Hamit Bozarslan, Ecole des Hautes Etudes en Sciences Sociales, Paris,Cengiz Gunes, The Open University, Milton Keynes,Veli Yadirgi, School of Oriental and African Studies, University of London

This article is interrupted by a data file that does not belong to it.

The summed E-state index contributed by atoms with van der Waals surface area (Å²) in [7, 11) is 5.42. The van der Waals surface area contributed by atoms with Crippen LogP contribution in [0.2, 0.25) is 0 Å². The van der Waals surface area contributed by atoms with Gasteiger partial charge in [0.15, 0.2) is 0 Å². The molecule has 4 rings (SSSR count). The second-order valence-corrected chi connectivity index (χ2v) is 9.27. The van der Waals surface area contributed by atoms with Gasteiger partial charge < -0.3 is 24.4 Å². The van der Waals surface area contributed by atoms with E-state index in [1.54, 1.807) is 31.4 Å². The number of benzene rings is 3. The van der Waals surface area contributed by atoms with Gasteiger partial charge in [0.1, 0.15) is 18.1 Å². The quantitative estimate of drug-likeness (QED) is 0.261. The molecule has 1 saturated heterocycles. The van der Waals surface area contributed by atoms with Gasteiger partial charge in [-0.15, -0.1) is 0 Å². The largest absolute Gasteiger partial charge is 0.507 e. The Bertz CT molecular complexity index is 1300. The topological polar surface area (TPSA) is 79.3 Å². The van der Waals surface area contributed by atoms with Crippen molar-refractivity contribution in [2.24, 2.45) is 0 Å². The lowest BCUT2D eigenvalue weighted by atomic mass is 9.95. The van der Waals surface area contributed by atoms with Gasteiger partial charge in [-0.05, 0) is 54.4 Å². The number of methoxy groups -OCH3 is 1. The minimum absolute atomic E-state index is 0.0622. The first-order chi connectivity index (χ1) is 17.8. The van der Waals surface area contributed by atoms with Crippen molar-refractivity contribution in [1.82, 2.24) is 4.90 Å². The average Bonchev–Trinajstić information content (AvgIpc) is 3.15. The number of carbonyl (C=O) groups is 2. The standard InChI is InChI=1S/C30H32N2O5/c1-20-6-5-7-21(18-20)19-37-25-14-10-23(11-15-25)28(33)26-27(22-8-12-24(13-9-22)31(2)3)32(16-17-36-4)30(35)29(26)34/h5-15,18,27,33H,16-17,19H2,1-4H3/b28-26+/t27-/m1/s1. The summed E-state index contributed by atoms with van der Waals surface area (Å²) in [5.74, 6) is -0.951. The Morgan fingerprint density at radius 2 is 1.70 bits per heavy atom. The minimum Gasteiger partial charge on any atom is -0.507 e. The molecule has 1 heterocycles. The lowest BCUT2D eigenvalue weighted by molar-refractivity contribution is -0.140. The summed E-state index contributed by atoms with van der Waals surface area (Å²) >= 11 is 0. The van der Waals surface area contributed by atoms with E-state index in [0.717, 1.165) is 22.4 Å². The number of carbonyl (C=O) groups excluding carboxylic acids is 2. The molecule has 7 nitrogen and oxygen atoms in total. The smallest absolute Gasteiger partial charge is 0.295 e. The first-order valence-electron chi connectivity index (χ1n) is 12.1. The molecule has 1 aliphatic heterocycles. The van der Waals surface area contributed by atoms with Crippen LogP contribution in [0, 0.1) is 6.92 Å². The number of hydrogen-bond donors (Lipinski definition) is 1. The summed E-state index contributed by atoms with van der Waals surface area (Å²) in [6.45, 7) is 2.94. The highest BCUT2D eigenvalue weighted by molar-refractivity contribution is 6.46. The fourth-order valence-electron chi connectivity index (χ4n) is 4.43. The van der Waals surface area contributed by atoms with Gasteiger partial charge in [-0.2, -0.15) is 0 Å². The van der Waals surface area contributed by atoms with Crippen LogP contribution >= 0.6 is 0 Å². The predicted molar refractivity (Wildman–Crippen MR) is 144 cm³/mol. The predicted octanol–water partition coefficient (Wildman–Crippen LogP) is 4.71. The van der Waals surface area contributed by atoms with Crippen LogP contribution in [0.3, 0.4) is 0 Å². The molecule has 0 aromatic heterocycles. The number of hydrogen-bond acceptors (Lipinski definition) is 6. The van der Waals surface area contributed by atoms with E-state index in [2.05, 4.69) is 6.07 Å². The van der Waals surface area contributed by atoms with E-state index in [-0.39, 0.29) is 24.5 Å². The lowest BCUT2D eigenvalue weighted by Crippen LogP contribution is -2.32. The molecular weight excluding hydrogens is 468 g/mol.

The history of women’s activism in the Kurdistan Region of Iraq (KRI) is closely intertwined with the history of political resistance. In the 1950s, women mobilized against political oppression. Later, they joined the struggle as members of the underground movement, as couriers, as protectors and nurturers of male fighters, and sometimes as the peshmerga (those who face death) fighters. However, only few women played leadership roles in the resistance. After 1992, when a form of autonomy was attained, civil society organizations, including independent women’s organizations, proliferated. This growth in the 1990s and 2000s, combined with the end of the four-year Kurdish civil war in 1998, led to the formation of collaborative networks and umbrella organizations. Now we can speak of a women’s movement that, despite its internal shortcomings and outside obstacles, has been able to bring about change in the region (Hardi, 2013). This chapter builds on two earlier studies about the women’s movement in the Kurdistan Region of Iraq (Hardi, 2011, 2013). It draws on the voices of a group of experts to highlight the achievements and limitations and focuses on what to do next to surpass the perceived stagnation.